‘Break (a.k.a study) Week’

This week at RMIT university, it is ‘break week’. In past years of study, this week has been something that i have relished at the midpoint of second semester, to get rejuvenated and enjoy some time to myself free of study-related endeavours.

For Honours, however, with just over two weeks left until our first draft submissions are due, i feel that some downtime will not in any way relieve my anxieties, but rather compound them. Thus, with the help of my study buddies – Ed and Steve – ‘say hi guys’…

      hi!        IMG_7200     hi!

I am poised to really try and make the most of this forthcoming week, using each day for close study and consistent writing, while attempting to find solutions to the structural issues that i have outlined in my previous posts.

I have found that starting the writing process earlier in the day rather than later seems to be a method that has paid dividends for me in recent weeks, and i will be trying to work in this fashion every day for the week ahead. Channeling the positive effects of a night’s sleep, a tasty breakfast and a hot cup of coffee into words on a page seems to set up similarly positive habits and work ethic for the remainder of the day (particularly if deep reading and note-taking needs to be done), and the morning’s words are fit for editing when you return to them later.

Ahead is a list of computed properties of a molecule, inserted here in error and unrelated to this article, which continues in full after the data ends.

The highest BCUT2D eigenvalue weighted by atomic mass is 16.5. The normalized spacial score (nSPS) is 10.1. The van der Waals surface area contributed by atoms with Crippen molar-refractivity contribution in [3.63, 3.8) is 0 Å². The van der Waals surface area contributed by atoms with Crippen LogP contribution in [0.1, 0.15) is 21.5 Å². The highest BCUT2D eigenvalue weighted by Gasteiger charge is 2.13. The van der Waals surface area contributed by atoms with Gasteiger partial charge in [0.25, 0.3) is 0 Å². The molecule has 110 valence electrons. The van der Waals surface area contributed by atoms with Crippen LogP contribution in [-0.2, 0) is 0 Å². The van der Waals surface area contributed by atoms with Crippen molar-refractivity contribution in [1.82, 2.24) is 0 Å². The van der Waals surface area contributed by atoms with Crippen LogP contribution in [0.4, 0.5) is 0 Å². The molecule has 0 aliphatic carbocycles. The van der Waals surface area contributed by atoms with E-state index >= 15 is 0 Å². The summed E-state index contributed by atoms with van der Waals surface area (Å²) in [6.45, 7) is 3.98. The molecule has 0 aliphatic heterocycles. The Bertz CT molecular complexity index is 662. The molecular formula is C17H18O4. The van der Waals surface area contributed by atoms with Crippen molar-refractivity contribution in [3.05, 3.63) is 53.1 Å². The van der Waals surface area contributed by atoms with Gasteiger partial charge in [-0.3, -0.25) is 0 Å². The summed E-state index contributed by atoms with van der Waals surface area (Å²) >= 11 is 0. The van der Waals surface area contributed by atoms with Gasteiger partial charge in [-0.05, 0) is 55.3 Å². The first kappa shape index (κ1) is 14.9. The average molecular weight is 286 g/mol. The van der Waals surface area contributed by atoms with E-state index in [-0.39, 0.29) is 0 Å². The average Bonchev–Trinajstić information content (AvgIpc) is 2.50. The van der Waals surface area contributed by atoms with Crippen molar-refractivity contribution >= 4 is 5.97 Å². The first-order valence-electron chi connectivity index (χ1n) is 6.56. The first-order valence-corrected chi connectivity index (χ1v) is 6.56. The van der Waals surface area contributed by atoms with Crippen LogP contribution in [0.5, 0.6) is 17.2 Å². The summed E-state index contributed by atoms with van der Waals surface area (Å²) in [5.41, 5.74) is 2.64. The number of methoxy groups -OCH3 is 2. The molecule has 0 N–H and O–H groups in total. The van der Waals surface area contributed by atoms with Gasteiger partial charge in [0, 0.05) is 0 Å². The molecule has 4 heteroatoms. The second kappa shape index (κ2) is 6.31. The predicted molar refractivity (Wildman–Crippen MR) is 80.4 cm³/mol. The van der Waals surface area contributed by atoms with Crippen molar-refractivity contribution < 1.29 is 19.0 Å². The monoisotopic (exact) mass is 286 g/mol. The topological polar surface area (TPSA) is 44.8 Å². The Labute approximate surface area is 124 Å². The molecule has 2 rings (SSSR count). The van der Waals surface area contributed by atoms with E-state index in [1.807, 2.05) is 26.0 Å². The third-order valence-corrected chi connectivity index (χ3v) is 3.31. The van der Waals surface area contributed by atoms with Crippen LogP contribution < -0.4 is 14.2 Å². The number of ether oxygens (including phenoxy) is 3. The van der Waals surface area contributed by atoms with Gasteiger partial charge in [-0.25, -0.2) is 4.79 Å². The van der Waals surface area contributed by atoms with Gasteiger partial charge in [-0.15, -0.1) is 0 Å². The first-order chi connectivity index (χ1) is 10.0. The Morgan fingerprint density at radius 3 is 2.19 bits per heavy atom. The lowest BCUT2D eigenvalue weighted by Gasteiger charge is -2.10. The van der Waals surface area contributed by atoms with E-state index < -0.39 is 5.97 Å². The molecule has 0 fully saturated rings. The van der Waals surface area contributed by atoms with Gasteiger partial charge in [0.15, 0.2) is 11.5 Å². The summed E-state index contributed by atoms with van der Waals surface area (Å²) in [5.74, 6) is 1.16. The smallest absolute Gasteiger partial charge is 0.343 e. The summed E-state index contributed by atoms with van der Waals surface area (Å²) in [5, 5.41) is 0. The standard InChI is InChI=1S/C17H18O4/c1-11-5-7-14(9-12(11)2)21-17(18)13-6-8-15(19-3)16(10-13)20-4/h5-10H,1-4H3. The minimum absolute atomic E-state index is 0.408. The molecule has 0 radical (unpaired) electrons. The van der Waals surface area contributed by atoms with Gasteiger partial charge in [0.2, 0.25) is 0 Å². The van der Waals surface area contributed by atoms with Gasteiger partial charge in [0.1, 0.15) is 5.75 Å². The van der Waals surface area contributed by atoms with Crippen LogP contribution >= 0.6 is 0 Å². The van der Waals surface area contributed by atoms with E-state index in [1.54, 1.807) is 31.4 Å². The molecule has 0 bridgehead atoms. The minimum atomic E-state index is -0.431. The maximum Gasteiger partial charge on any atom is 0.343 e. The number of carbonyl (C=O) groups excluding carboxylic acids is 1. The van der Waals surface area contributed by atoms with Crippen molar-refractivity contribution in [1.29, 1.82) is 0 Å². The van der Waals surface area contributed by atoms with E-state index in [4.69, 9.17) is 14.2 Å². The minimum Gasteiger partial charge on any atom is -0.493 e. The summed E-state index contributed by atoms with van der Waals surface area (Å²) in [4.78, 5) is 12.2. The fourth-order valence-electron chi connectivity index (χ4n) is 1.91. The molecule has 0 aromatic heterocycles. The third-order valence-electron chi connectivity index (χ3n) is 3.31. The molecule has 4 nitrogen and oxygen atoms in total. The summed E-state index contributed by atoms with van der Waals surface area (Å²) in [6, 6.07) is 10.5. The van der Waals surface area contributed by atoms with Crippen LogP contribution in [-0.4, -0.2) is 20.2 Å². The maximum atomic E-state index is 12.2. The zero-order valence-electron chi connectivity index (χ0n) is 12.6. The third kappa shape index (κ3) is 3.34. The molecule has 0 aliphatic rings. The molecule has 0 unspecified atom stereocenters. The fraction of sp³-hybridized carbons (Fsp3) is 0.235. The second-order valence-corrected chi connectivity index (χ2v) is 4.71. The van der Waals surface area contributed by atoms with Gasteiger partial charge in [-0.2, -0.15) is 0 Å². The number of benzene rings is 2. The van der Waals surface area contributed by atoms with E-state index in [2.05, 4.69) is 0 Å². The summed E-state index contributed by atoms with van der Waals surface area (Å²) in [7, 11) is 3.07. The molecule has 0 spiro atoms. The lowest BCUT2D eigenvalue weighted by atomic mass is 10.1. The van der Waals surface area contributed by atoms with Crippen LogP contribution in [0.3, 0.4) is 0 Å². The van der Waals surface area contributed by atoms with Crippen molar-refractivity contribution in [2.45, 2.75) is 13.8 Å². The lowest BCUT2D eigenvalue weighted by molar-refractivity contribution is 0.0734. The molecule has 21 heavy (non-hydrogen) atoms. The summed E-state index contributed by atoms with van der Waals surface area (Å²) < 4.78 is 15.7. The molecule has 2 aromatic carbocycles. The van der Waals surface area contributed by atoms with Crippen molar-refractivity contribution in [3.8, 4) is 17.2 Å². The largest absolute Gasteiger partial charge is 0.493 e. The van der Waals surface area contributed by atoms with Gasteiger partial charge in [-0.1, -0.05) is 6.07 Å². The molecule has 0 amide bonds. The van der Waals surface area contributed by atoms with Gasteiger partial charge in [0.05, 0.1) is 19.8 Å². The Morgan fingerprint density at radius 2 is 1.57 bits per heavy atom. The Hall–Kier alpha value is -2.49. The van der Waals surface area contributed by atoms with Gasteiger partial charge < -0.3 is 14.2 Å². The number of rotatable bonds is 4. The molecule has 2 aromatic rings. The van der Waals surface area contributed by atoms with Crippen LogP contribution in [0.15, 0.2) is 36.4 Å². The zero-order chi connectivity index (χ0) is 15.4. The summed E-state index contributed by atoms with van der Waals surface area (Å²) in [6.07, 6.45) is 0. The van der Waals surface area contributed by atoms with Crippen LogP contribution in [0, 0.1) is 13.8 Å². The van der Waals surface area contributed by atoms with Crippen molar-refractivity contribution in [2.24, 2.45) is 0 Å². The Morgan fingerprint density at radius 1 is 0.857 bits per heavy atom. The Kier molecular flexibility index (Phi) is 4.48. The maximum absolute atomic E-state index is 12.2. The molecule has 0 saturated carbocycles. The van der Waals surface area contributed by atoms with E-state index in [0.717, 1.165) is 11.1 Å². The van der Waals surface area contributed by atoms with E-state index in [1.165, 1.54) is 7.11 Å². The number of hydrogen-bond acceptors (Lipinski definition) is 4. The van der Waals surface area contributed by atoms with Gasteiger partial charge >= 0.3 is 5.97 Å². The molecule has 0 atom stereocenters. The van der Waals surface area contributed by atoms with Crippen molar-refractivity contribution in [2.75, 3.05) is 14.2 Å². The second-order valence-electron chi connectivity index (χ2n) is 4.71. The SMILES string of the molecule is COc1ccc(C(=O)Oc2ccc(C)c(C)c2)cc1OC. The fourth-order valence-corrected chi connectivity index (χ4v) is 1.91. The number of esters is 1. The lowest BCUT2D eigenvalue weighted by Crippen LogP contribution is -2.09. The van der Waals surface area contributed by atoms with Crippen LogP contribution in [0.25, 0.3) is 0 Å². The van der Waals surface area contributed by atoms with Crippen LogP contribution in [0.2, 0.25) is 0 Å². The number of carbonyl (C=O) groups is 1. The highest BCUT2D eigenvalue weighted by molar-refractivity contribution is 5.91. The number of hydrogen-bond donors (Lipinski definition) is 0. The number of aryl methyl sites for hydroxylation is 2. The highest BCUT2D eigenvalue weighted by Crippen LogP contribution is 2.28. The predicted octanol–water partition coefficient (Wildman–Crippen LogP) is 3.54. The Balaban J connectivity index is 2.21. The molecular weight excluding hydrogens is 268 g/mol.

Of chief importance for my ‘break (study) week’ is to construct my case studies, so i can start to develop an idea of how the many ingredients of my thesis will look, smell and taste once they have all been delicately poured through the sifter and into the bowl.

There are four case studies. They are each different. The research i have done for each of the four studies does not really overlap, with each study representing different eras and different musical/technological/social approaches. Yet links need to be made between them, and this is my current goal.

What do my case studies tell us about the concept album’s current and potential future positions?

Do they support my claim that concept albums can represent the technological and socio-cultural contexts of their time?

Can these four examples be seen as representative of the concept album approach as a whole?

This week is likely to provide, at the very least, foundational answers to such questions.

About simonwoodhonours

Simon Wood (Honours in Media and Communication) is an RMIT student whose specialist discipline is in the 'contemporary music industry'. For his honours study in 2013, Simon will be researching the ‘concept album’, and its significance within the contemporary music industry.
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